In an effort to read a more well-rounded body of literature, I decided a few months ago that one out of every four or five books I read will come from the Modern Library’s List of the 100 Greatest English-Language Novels of the 20th Century. Thus, I decided earlier this month that it was time to tackle some James Joyce. Yikes. A Portrait of the Artist as A Young Man was a difficult read. Even painful, at times. It started off alright, but I got lost somewhere in the midst of one of his 8-page philosophical stream-of-consciousness tangents and never regained my footing again. I had to read some sentences 20 times. Seriously. So I must ask myself the question: am I reading primarily for pleasure, or primarily for literary well-roundedness? Is it possible to do both? Probably. One thing is for sure: the next book I pick of the list will not be Ulysses.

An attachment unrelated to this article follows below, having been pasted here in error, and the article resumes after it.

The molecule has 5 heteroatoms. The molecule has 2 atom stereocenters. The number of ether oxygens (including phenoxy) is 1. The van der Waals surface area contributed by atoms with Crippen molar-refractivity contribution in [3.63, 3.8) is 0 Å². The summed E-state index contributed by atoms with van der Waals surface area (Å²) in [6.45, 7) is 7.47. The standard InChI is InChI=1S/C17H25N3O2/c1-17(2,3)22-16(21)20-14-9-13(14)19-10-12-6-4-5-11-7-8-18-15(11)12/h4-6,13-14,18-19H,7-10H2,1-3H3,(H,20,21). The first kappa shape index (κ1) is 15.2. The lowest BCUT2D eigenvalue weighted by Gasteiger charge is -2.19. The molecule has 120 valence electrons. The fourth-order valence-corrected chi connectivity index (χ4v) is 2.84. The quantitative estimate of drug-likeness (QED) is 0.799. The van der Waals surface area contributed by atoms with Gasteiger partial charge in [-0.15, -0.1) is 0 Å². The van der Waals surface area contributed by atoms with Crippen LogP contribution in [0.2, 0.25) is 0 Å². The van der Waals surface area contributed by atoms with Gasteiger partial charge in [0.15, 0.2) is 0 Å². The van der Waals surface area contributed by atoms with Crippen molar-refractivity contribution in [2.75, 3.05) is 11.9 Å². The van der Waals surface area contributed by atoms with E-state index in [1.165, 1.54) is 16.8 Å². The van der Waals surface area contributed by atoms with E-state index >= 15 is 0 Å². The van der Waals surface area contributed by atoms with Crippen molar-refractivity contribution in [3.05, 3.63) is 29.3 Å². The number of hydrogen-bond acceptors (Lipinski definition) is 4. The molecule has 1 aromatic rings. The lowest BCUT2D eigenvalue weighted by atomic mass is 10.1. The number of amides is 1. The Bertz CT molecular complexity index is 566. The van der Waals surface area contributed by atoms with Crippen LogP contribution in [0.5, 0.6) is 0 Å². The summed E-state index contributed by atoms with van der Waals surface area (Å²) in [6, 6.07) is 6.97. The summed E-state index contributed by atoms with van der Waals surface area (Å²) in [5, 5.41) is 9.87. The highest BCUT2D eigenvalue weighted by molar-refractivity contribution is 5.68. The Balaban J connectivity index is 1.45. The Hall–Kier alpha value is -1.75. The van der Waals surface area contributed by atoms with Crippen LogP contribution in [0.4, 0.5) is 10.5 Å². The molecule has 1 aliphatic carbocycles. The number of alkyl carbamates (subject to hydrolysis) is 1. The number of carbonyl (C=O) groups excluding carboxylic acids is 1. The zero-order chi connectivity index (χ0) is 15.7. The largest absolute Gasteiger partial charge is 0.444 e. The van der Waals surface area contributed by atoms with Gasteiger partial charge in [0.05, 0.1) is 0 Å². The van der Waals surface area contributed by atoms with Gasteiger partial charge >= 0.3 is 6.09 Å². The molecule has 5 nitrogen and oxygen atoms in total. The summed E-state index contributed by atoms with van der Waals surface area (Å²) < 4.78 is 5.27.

Difficulty aside, I appreciate the simple premise of the novel: it is the story of a boy becoming a man, learning to think for himself, to form his own opinions on religion and nationality and art.  I just wish this simple premise had been expressed in slightly simpler terms…

One Comment

  1. Jason says:

    Sounds painful. The best book that I read to be “well rounded” was Jane Eyre. I thought it would be somewhat painful to get through, but it was nothing but good reading — so maybe give that a shot 🙂